Sunday, April 23, 2006

Me vs. The Roaming Gnome

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You know those TV commercials for that big online travel booking service that has the Roaming Gnome as its symbol?

You know, if something goes wrong, this cute little ceramic garden gnome in a Superman cape will hop a cab, come zooming over and make it all right before suffering some comic mishap? A recent experience has taught me that gnomes are undependable little devils.

Recently, my book publisher arranged for me to do a book signing in the charming city of Beaufort, S.C. Since it was so far away, they said they’d spring for a hotel room, if I booked it and sent them the receipts. (Those of us in the authoring game who aren’t Dan Brown or Tom Clancy often end up having to do these sorts of chores for ourselves. But that’s another column.)

Monday night, I go on the Gnome’s Web site to find a hotel. After some searching, I notice that a lot of the hotels in the Beaufort area seem to be full. A little more looking, and I find that I’ve been booked for a signing the same weekend that a new class of Marines is graduating at nearby Parris Island.

At least the signing isn’t scheduled at the same time as graduation, so there’s a chance I won’t be talking to an echoing empty bookstore. Graduation, however, is creating a bit of a strain on the local hotels. But lo and behold, there’s one hotel left with rooms. It looks a little dodgy, only one star, but hey, authors can’t be choosers, and it’s only a place to crash.

A few mouse clicks and I get a reassuring e-mail telling me everything’s confirmed. The e-mail reminds me, if anything goes wrong I can “invoke the guarantee.”

I go to bed happy in the knowledge that, after a long journey to South Carolina, I’ll at least have a place to lay my head and, if not, I can call the Roaming Gnome to make things right.

Tuesday, 7:30 p.m.: I get a call from the Hotel Dodgy saying that my reservation “cannot be honored” because of overbooking. Rats, I say. (Actually, that’s not exactly what I said, but it’s as close as I can come in a family newspaper).

But wait, I think. The Gnome will save me.

So I print out the e-mail and dial the number. Unfortunately, it isn’t the Gnome who picks up, but rather a robotic voice, offering me a choice of options. Even more unfortunately, none of the choices invokes the Gnome or the guarantee. On the other hand, it’s so impressively high tech that I don’t even have to press a number for my choice. I can just speak it.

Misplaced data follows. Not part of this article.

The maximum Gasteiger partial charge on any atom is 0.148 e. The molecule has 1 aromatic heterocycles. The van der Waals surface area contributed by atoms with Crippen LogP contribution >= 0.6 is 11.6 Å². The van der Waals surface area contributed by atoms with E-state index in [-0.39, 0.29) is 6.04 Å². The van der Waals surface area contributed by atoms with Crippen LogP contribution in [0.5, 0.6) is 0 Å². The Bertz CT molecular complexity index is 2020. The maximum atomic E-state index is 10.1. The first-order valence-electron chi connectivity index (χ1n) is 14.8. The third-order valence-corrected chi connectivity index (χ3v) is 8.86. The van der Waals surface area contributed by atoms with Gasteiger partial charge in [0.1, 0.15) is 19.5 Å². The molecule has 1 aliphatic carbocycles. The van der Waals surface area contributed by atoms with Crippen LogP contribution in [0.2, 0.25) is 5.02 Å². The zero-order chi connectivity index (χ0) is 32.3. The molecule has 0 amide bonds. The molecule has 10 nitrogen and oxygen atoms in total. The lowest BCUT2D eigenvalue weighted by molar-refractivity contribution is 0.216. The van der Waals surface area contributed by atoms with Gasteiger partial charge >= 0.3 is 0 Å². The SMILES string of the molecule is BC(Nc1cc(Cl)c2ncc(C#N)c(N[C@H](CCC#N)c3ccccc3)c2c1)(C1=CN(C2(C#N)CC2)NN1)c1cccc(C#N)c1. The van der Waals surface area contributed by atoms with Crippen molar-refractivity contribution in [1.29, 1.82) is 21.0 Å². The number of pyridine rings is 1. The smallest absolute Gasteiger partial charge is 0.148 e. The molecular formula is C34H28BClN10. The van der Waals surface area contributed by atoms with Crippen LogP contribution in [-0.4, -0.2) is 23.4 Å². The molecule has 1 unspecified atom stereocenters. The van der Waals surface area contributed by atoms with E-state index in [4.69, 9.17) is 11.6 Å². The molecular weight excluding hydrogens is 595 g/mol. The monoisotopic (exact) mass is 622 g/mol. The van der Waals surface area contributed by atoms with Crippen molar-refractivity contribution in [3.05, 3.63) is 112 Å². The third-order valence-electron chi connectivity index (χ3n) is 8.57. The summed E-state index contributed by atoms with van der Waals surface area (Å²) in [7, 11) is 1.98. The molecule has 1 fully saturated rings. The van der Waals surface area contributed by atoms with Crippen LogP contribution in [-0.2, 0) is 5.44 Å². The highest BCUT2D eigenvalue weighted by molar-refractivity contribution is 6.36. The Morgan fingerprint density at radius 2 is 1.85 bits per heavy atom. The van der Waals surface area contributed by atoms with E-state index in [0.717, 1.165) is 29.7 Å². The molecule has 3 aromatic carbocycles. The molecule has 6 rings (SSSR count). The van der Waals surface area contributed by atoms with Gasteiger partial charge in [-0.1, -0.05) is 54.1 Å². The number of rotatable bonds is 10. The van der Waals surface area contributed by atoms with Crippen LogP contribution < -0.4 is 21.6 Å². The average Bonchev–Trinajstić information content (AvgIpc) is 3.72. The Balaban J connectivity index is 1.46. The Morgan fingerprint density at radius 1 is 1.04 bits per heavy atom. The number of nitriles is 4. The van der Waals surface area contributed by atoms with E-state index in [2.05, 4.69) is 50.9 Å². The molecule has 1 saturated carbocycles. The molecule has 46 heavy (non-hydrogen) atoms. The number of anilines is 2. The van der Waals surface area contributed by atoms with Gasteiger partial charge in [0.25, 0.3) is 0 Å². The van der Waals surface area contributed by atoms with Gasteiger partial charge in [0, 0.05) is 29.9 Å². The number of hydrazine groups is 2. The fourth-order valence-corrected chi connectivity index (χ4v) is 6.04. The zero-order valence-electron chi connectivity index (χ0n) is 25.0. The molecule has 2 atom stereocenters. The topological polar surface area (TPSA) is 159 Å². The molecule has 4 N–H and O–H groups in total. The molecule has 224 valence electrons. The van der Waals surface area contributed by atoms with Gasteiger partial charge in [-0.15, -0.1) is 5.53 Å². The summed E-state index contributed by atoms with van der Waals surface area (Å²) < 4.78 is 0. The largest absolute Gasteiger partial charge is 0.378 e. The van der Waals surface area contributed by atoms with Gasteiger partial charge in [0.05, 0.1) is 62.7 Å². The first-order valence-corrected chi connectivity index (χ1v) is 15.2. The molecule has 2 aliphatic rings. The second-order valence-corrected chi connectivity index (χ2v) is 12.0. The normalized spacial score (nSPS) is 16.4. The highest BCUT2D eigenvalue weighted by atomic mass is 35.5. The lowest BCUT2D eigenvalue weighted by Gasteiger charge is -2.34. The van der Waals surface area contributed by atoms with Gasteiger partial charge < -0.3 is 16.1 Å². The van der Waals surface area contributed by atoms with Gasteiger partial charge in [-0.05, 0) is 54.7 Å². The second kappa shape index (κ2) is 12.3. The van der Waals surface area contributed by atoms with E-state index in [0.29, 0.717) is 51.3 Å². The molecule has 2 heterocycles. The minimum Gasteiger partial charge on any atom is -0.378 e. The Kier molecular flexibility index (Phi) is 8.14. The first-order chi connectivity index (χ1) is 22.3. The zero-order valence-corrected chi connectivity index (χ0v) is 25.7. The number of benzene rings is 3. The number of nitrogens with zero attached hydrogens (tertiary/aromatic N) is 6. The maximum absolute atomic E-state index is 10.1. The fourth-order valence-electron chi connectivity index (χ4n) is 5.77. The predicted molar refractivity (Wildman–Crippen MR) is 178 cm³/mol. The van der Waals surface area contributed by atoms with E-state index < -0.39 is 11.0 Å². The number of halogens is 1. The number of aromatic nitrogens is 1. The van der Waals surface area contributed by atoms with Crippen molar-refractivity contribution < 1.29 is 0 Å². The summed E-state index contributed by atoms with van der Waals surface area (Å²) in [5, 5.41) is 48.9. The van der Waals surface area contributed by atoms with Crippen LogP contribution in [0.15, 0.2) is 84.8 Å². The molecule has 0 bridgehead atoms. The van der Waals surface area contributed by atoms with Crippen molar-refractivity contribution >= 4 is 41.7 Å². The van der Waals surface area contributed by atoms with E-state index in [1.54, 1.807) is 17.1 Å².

“The Roaming Gnome, please, and be quick about it.” (I figure since it was a robot on the other end, I can dispense with the pleasantries.) There’s a long pause. Then the robotic voice repeats the options again, more slowly this time. I detect a note of irritation in its otherwise dead voice. I ask for the Gnome again.

Another long pause. “I am going to connect you with a customer service representative,” the voice says, and I could swear it’s gritting its robotic teeth in aggravation.

A brief electronic screech, a few moments of silence, and a guy who calls himself “Nigel” comes on the line. Nigel sounds decidedly non-gnomelike, unless they have gnomes in Banngalore or New Delhi. Nigel asks for my trip ID number, which is about 17 digits long. I laboriously read it out.

Nigel thanks me and asks what the problem is. I explain that the hotel canceled my reservation due to overbooking, and I’d like the Gnome to make it right, just like the commercials say. Nigel thanks me, goes away for a minute, then comes back to inform me that the hotel is overbooked.

“Um, yeah,” I say. “I know that. I’m invoking the guarantee. I need the Gnome.” Nigel thanks me again, and the next thing I hear is a busy signal. I grit my teeth, dial again, and of course I have to fight my way past the robot again, like a character trying to clear a difficult level in a video game.

This time it’s another Indian guy with a name I can’t understand. I read out the long number and explain the problem again. He puts me on hold for the next five minutes, then comes back to inform me that he’s called the Hotel Dodgy, but there’s no one on duty who knows how to work the computer. I’ll “have to call back tomorrow.”

And that, as it turns out, was pretty much that. No offers or attempts to help find another hotel, no suggestions about what to do next, just “no one’s home, call back tomorrow.” And I never did get to talk to the Gnome.

From this we can learn several lessons:

1. Put not your trust in gnomes.

2. The life of an author on tour isn’t as glamorous as you might think.

3. It’s a bad idea to jerk someone around when that someone is a columnist on deadline.


Sandra Ruttan said...

Yup, it is a bad idea to jerk someone around who has a column. Especially if people listen to him.

Whenever I rant about companies that piss me off, my husband says I'm petty. If that's true, at least I'm in good company. Give 'em hell Dusty!

James Lincoln Warren said...

Some unsolicited advice:

(1) Just because you see something on TV doesn't make it true.

(2) I use Travelaxe most of the time. It scours the net for the best deals and compares results from different travel agency sites. I have never once found the best deal on Travelocity.

(3) You should always call the hotel directly to confirm your reservation, and it's best to pay a deposit, if possible.

(4) Gnomes are not human. It is an ethnocentric error to assume that their interests coincide with ours.

Go forth, a wiser man. Finally,

(5) As member of the Republican press, you should have either contacted the Party to stay with a stalwart contributor in their shining new McMansion or bought your own hotel.